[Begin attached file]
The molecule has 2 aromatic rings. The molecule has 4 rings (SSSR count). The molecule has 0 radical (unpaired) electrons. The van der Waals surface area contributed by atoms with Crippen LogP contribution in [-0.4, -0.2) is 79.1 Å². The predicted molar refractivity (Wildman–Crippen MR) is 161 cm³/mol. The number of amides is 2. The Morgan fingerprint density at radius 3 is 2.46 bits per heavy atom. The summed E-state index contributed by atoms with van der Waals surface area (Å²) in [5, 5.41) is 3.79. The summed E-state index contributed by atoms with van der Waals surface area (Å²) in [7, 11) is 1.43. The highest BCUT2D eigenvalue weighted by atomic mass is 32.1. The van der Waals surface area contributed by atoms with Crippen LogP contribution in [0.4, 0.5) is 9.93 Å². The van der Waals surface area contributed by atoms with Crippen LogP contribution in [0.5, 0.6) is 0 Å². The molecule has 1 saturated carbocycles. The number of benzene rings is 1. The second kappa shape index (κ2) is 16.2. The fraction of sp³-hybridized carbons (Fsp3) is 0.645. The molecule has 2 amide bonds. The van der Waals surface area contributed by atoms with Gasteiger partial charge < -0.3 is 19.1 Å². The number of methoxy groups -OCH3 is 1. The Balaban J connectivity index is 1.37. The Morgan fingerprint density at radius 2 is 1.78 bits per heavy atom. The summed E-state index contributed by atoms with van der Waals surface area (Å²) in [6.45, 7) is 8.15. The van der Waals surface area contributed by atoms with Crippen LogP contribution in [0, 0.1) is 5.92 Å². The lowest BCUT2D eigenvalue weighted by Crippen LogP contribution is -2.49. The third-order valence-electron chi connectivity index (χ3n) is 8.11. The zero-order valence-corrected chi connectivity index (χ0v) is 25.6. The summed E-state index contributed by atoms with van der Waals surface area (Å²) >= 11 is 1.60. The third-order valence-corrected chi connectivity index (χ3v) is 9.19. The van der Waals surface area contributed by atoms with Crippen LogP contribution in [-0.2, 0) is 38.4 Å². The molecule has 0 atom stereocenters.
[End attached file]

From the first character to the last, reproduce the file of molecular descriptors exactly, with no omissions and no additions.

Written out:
The molecule has 2 aromatic rings. The molecule has 4 rings (SSSR count). The molecule has 0 radical (unpaired) electrons. The van der Waals surface area contributed by atoms with Crippen LogP contribution in [-0.4, -0.2) is 79.1 Å². The predicted molar refractivity (Wildman–Crippen MR) is 161 cm³/mol. The number of amides is 2. The Morgan fingerprint density at radius 3 is 2.46 bits per heavy atom. The summed E-state index contributed by atoms with van der Waals surface area (Å²) in [5, 5.41) is 3.79. The summed E-state index contributed by atoms with van der Waals surface area (Å²) in [7, 11) is 1.43. The highest BCUT2D eigenvalue weighted by atomic mass is 32.1. The van der Waals surface area contributed by atoms with Crippen LogP contribution in [0.4, 0.5) is 9.93 Å². The van der Waals surface area contributed by atoms with Crippen LogP contribution in [0.5, 0.6) is 0 Å². The molecule has 1 saturated carbocycles. The number of benzene rings is 1. The second kappa shape index (κ2) is 16.2. The fraction of sp³-hybridized carbons (Fsp3) is 0.645. The molecule has 2 amide bonds. The van der Waals surface area contributed by atoms with Gasteiger partial charge < -0.3 is 19.1 Å². The number of methoxy groups -OCH3 is 1. The Balaban J connectivity index is 1.37. The Morgan fingerprint density at radius 2 is 1.78 bits per heavy atom. The summed E-state index contributed by atoms with van der Waals surface area (Å²) in [6.45, 7) is 8.15. The van der Waals surface area contributed by atoms with Crippen LogP contribution in [0, 0.1) is 5.92 Å². The lowest BCUT2D eigenvalue weighted by Crippen LogP contribution is -2.49. The third-order valence-electron chi connectivity index (χ3n) is 8.11. The zero-order valence-corrected chi connectivity index (χ0v) is 25.6. The summed E-state index contributed by atoms with van der Waals surface area (Å²) >= 11 is 1.60. The third-order valence-corrected chi connectivity index (χ3v) is 9.19. The van der Waals surface area contributed by atoms with Crippen LogP contribution in [-0.2, 0) is 38.4 Å². The molecule has 0 atom stereocenters.